I wasn’t nervous. Which made me nervous.
Anxiety is supposed to be a good thing because it shows how much you care. When the blood pulsing through your body persists incessantly, your heart taking on a mind of its own. But in anticipation of presenting about my research at The Examined Life conference, I realized that my lack of anxiety wasn’t necessarily a bad thing.
My calmness about leading a discussion of my research in effect reminded me about how much my research has come to define me. What was once merely something I do has now become a part of who I am. An inseparable component that, like my own name or hometown, I have no hesitance to claim and share.
I was fortunate to have engaged individuals, all attending my session for different reasons. Some who knew people with childhood cancer, some aspiring pediatricians, and others eager to implement similar mechanisms of research with other vulnerable populations. It was a smaller, more intimate group of people, which allowed for everyone to contribute to the conversation.
After I presented a brief overview of my project, we discussed some of the ethical considerations of my methods. Everyone then had the chance to encounter my narratives for themselves and to discuss the narrative insight they provided. We reconvened to brainstorm about some of the implications of this research, and even had the chance to watch Zach Sobiech’s music video for his song Clouds that arose from his experiences with osteosarcoma.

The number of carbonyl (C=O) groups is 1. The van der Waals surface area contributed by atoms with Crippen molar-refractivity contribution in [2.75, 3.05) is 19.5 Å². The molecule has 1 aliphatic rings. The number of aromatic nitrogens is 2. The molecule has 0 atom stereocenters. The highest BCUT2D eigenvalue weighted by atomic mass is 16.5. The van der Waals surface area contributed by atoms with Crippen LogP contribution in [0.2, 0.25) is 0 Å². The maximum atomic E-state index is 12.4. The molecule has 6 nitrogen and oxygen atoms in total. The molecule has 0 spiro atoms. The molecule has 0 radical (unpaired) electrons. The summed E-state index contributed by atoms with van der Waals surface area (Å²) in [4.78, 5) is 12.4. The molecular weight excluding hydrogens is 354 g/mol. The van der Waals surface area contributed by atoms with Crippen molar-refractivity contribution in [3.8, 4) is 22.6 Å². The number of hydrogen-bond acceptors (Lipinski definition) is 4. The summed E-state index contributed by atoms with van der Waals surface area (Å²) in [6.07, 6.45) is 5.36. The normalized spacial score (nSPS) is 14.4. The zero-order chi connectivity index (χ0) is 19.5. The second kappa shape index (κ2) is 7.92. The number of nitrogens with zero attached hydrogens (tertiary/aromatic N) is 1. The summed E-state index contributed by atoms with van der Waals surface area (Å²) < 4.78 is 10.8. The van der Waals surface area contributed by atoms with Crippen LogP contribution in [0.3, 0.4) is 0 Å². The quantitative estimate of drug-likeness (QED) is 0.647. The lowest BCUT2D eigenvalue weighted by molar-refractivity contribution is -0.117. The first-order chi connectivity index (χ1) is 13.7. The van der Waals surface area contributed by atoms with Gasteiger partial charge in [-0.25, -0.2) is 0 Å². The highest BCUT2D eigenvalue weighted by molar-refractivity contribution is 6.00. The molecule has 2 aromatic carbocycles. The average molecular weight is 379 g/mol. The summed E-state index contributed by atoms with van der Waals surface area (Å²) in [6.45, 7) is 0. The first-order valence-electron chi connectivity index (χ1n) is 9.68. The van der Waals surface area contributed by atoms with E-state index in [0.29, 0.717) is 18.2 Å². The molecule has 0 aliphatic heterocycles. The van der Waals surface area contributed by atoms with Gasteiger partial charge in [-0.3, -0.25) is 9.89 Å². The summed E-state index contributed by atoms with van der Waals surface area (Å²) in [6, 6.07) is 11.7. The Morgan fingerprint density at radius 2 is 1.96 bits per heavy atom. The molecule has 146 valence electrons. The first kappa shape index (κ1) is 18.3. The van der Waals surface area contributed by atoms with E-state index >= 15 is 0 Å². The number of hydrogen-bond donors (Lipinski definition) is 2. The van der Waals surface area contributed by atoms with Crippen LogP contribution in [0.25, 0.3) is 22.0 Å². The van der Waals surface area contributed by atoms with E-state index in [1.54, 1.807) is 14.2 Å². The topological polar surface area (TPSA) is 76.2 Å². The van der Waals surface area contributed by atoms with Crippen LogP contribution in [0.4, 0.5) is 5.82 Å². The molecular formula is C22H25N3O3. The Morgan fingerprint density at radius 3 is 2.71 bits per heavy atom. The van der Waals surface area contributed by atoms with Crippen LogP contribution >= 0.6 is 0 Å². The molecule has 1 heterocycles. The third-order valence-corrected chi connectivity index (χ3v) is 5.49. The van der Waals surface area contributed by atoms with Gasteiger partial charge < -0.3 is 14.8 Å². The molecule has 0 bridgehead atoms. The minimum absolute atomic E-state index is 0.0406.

Although the time flew by and I had hoped to discuss much more, I was overall happy with how it went. The ethics discussion was tricky because there were so many logistical details that I had to explain, but most importantly, I was able to let the narratives speak for themselves. One woman commended me on my work and said something about how I was like a kid who swallowed an adult, which she meant in the best way possible. She elaborated, explaining how appreciative she was for my efforts and impressed by how mature and well-spoken I was for someone so early in my career. I really appreciated all the kind words of support; it meant a lot to me.
What I love about sharing my research is that it has always been such an encouraging experience. It pushes me to take a step back from the work that I have been so deeply invested in over the past year, to look upon it anew and remember how this project came to be and why it is, as I believe, so incredibly important. And I am so grateful to have had this opportunity.
Here are the resources that I used for my discussion forum at The Examined Life conference: